Amnesty International is urging the Malian authorities not to vote in a new law which may allow the perpetrators of killings, torture and other atrocities to escape justice.
On 13 December Mali’s National Assembly will examine the ”National Understanding Act” (Loi d’entente nationale) which has vaguely worded provisions. The law could lead to “abandoning the prosecution of those involved in an armed rebellion if they have no blood on their hands,” according to the statement to the Nation made by Mali President on 31 December 2017.
“Members of the security forces responsible for human rights violations and members of the armed groups who perpetrated horrendous human rights abuses may never be brought to justice if the draft passes into law,” said Samira Daoud, Amnesty International’s West and Central Africa Deputy Director.
“This law would be an insult to thousands of victims of the ongoing conflict in Mali. It would also be a serious threat to Mali’s obligation to investigate and prosecute crimes under international law, including extrajudicial killings, torture and enforced disappearances. The fight against impunity must be the priority for Malian authorities.”
Amnesty International’s analysis of the draft law found that it does not comply with Mali’s obligations under international law, including the Rome Statute, the UN Convention against Torture and the UN Convention for the protection of all persons from enforced disappearance.
Article 4 of the draft law indeed specifies that amnesties shall not be provided to authors of “war crimes, crimes against humanity, rape and other imprescriptible crime.” However, this provision does not prevent amnesties for other crimes under international law such as torture and enforced disappearances. It may also allow amnesties for perpetrators of other serious crimes under Malian law including murder, torture, violence against persons, abductions, among others.
The United Nations Declaration on the Protection of all Persons from Enforced Disappearance also states: “Persons who have, or are alleged to have committed offences-acts of enforced disappearance- shall not benefit from any special amnesty law or similar measures that might have the effect of exempting them from any criminal proceedings or sanction.”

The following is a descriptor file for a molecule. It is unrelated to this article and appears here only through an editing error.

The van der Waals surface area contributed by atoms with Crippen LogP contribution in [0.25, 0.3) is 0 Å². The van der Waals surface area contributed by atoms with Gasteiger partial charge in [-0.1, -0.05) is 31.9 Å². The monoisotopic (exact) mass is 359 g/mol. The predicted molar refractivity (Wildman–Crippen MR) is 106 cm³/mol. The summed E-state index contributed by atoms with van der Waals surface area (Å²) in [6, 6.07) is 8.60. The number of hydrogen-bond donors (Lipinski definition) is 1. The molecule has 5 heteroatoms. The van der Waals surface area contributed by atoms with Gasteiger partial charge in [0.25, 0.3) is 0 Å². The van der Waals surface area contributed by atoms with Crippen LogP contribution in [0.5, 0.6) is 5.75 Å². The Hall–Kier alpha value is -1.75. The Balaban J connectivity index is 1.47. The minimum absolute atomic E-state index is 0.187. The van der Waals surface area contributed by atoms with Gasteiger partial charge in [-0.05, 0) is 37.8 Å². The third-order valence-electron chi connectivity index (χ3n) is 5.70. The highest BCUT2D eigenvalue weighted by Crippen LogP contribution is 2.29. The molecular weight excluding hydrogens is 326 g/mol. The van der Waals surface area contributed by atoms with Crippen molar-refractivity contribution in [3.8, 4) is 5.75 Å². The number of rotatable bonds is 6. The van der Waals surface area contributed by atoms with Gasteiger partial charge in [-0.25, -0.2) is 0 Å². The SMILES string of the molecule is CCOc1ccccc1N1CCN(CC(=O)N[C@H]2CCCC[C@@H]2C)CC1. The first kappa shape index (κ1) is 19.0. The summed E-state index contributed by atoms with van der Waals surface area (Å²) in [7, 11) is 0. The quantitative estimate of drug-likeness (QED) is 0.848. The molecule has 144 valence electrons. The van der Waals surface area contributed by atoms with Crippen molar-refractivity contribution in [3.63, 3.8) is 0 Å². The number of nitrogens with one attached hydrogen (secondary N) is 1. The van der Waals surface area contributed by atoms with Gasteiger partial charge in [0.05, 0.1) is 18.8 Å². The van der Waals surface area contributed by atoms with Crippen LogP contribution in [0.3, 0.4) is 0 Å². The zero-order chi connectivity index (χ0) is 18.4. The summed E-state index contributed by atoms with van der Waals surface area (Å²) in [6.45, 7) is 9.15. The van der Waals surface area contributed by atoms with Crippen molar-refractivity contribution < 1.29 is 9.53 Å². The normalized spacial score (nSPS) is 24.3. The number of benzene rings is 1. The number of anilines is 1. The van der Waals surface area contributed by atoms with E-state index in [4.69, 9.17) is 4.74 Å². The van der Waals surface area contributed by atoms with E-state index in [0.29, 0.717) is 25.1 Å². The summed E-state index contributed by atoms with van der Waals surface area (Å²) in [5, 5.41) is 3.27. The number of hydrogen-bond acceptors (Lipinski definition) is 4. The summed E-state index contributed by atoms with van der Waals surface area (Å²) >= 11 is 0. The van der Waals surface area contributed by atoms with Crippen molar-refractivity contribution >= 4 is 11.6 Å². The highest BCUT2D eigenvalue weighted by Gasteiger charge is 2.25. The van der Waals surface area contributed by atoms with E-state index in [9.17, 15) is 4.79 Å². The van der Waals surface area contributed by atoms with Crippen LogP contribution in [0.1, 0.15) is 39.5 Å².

Confirming fears expressed by civil society organizations in a joint letter in March this year, the draft law if passed could result in a denial of truth and justice to the victims of crimes under international law and human rights abuses and their families.
Mali is facing more than six years of armed conflict in which hundreds of people were killed, and there were dozens of enforced disappearances, extrajudicial executions and cases of torture. Malian authorities have largely failed to investigate the human rights abuses committed both by armed groups and state security forces since the conflict began in 2012.
In 2017, the United Nations Multidimensional Integrated Stabilization Mission in Mali (MINUSMA) documented 252 cases of human rights violations by security forces and armed groups involving more than 650 victims. The cases included 21 instances of extrajudicial executions and deliberate and arbitrary killings, 12 cases of enforced disappearances and 31 cases of torture and other ill-treatment.
Rather than preventing future abuses by bringing to court the alleged perpetrators of violations of international humanitarian and human rights law, this draft law if passed will reinforce the culture of impunity.
Amnesty International is calling on the Malian authorities to amend the draft law, and in particular its Article 4, so that full investigations into crimes under international law and human rights violations by both armed groups and Malian security forces can be carried out. The draft law must be rewritten to be in accordance with Mali’s obligations under international law.
In December 2017 Malian President Ibrahim Boubacar Keita announced the ”National Understanding Act”. Several international human rights organizations including Amnesty International wrote to the President requesting a meeting with him and sharing their concerns about the announcement. So far there has been no response from the authorities. On 31 May 2018, the bill was adopted by the Council of Ministers.
In March this year Amnesty International uncovered a mass grave in central Mali. Local witnesses in the village of Dogo identified six bodies as people who had been arrested by the military three days earlier.
Amnesty International has also documented an increase in attacks on civilians by armed groups including Ansar Dine and GSIM, and confirmed that 65 people, including children, have been killed by improvised explosives since the beginning of the year. Insecurity and intimidation of teachers by armed groups have forced 715 schools to close across the central and northern regions of the country, affecting more than 214,000 students.